Impeaching Rosenstein? Some Republicans are talking about it

Impeaching Rosenstein? Some Republicans are talking about it
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GOP leaders have been silent on the calls from key House conservatives to censure or impeach Deputy Attorney General Rod RosensteinRod RosensteinRosenstein says he authorized release of Strzok-Page texts Journalist alleging Obama administration spied on her seeks to reopen case Rosenstein on his time in Trump administration: 'We got all the big issues right' MORE — a move that would fire up the GOP base, but could also turn off moderate and independent voters in the midterm elections.

In recent weeks, leading conservatives have been aggressively ramping up their threats to impeach or hold Rosenstein in contempt of Congress over a stalled request for documents — and the release of former FBI Director James ComeyJames Brien ComeyNYT: Justice investigating alleged Comey leak of years-old classified info Bernie-Hillary echoes seen in Biden-Sanders primary fight Rosenstein on his time in Trump administration: 'We got all the big issues right' MORE’s memos seems unlikely to quiet them.

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“Rosenstein has a number of other issues, and that’s really getting documents to Congress that we’ve asked for,” Rep. Mark MeadowsMark Randall MeadowsWhite House appoints GOP House members to advise Trump's impeachment team Republicans criticize Pelosi for gifting pens used to sign impeachment articles Trump, Democrats set for brawl on Iran war powers MORE (R-N.C.), chairman of the House Freedom Caucus, told CNN’s Wolf Blitzer on Thursday. “He needs to get serious about that.”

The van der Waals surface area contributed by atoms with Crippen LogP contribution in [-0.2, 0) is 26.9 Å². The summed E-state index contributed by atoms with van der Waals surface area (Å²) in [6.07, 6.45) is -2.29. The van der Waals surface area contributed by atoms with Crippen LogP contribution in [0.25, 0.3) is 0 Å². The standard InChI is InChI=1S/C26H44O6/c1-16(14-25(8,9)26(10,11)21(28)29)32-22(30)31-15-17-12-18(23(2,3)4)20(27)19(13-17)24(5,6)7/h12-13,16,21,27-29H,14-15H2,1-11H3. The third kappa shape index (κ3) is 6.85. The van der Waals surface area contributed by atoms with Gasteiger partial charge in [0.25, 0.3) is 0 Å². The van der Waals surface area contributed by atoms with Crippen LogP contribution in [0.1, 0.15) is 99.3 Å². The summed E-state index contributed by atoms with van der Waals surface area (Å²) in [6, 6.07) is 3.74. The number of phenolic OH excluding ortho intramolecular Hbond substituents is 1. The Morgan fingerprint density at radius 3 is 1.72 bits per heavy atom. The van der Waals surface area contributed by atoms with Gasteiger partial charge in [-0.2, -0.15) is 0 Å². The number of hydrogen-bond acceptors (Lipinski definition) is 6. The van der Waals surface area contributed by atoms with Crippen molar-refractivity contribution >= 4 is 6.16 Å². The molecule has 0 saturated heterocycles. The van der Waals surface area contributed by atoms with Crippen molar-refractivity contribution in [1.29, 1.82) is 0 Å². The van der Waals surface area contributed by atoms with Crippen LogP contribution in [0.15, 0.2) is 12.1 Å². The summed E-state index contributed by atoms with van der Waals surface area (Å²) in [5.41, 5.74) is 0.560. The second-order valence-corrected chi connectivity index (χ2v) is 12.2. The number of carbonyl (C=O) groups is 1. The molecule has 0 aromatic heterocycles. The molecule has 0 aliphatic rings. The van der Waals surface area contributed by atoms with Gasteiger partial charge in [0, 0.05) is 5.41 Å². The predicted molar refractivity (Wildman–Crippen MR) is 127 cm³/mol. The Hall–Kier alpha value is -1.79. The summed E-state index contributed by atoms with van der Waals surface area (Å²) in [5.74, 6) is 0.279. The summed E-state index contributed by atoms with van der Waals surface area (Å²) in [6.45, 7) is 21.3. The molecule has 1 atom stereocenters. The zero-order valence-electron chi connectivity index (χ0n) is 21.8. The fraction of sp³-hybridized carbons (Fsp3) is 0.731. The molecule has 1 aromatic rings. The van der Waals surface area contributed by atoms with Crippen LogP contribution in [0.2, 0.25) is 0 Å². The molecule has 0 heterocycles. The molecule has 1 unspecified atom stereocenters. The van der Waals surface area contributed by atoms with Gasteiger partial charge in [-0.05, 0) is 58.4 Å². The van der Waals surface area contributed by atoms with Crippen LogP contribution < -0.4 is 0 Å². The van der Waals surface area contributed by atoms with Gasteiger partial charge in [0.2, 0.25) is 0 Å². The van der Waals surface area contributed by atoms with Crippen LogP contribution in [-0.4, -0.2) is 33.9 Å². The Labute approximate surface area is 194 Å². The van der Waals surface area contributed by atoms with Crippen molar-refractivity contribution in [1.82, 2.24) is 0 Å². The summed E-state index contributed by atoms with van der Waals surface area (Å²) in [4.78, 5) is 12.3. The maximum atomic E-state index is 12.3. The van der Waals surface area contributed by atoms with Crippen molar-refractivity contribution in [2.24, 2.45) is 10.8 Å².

Meadows said he doesn’t think special counsel Robert MuellerRobert (Bob) Swan MuellerSchiff: Trump acquittal in Senate trial would not signal a 'failure' Jeffries blasts Trump for attack on Thunberg at impeachment hearing Live coverage: House Judiciary to vote on impeachment after surprise delay MORE’s job is in jeopardy, but “Rod Rosenstein is a little bit more ambiguous, in terms of his future with this administration.”

The effort to take aim at Justice Department (DOJ) officials could put Republican leaders in a tough spot, especially as they seek to protect vulnerable House members in the midterms.

Democrats are painting the conservative attacks on Rosenstein as an effort to lay the groundwork for President TrumpDonald John TrumpSanders apologizes to Biden for supporter's op-ed Jayapal: 'We will end up with another Trump' if the US doesn't elect progressive Democrats: McConnell impeachment trial rules a 'cover up,' 'national disgrace' MORE to fire top Justice officials or Mueller.

“We now live in a time when the administration appears to be actively coordinating with members of the majority to stymie Congressional and DOJ investigations,” Rep. Jerrold Nadler (D-N.Y.), the ranking member on the House Judiciary Committee, said in a statement. “We need to do everything in our power to protect the integrity and independence of the Department of Justice.”

 
Ryan, who is retiring, has said in the past that Mueller’s job is not in jeopardy and that the special counsel should be allowed to carry out its mission.

“I think they should be allowed to do their jobs,” Ryan told reporters at a news conference last week, referring to Mueller and Rosenstein.

On the one hand, Congress taking aim at Rosenstein would throw some red meat to the conservative base and please critics of the department’s Russia investigation. That could help close an expected enthusiasm gap between Republicans and Democrats in the midterm elections.

But moderate and vulnerable GOP lawmakers may be wary to take any action that could be construed as an attempt to undermine the special counsel.

Leaders of the far-right House Freedom Caucus have been blanketing the cable airwaves in recent weeks with their attacks on the Justice Department and FBI, which they claim have been biased and politically motivated in the investigation into Russian interference in the 2016 election.